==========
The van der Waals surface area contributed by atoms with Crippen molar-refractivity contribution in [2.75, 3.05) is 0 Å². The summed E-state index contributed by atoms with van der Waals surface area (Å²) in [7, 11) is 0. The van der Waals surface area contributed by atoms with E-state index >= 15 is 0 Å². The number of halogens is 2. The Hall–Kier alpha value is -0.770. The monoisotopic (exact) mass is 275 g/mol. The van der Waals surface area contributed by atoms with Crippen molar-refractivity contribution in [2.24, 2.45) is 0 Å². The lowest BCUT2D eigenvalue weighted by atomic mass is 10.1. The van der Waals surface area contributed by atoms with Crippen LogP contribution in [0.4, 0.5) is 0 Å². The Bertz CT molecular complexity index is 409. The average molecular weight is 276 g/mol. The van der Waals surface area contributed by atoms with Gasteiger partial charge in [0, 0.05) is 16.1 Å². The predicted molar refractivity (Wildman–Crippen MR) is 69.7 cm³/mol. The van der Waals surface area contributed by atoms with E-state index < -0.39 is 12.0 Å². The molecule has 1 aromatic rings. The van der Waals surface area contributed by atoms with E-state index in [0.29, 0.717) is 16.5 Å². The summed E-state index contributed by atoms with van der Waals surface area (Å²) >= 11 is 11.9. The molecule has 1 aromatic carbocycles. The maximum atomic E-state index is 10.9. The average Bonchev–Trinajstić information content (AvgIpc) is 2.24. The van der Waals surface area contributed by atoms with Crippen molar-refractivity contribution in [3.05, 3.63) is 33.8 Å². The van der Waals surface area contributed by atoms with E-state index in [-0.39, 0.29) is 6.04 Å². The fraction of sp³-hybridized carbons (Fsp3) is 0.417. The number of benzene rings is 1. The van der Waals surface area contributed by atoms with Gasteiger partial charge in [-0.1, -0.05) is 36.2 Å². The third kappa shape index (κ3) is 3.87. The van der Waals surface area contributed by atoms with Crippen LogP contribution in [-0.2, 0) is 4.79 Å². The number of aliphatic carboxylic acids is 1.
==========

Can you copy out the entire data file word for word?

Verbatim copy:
The van der Waals surface area contributed by atoms with Crippen molar-refractivity contribution in [2.75, 3.05) is 0 Å². The summed E-state index contributed by atoms with van der Waals surface area (Å²) in [7, 11) is 0. The van der Waals surface area contributed by atoms with E-state index >= 15 is 0 Å². The number of halogens is 2. The Hall–Kier alpha value is -0.770. The monoisotopic (exact) mass is 275 g/mol. The van der Waals surface area contributed by atoms with Crippen molar-refractivity contribution in [2.24, 2.45) is 0 Å². The lowest BCUT2D eigenvalue weighted by atomic mass is 10.1. The van der Waals surface area contributed by atoms with Crippen LogP contribution in [0.4, 0.5) is 0 Å². The Bertz CT molecular complexity index is 409. The average molecular weight is 276 g/mol. The van der Waals surface area contributed by atoms with Gasteiger partial charge in [0, 0.05) is 16.1 Å². The predicted molar refractivity (Wildman–Crippen MR) is 69.7 cm³/mol. The van der Waals surface area contributed by atoms with E-state index < -0.39 is 12.0 Å². The molecule has 1 aromatic rings. The van der Waals surface area contributed by atoms with E-state index in [0.29, 0.717) is 16.5 Å². The summed E-state index contributed by atoms with van der Waals surface area (Å²) >= 11 is 11.9. The molecule has 1 aromatic carbocycles. The maximum atomic E-state index is 10.9. The average Bonchev–Trinajstić information content (AvgIpc) is 2.24. The van der Waals surface area contributed by atoms with Crippen molar-refractivity contribution in [3.05, 3.63) is 33.8 Å². The van der Waals surface area contributed by atoms with E-state index in [-0.39, 0.29) is 6.04 Å². The fraction of sp³-hybridized carbons (Fsp3) is 0.417. The number of benzene rings is 1. The van der Waals surface area contributed by atoms with Gasteiger partial charge in [-0.1, -0.05) is 36.2 Å². The third kappa shape index (κ3) is 3.87. The van der Waals surface area contributed by atoms with Crippen LogP contribution in [-0.2, 0) is 4.79 Å². The number of aliphatic carboxylic acids is 1.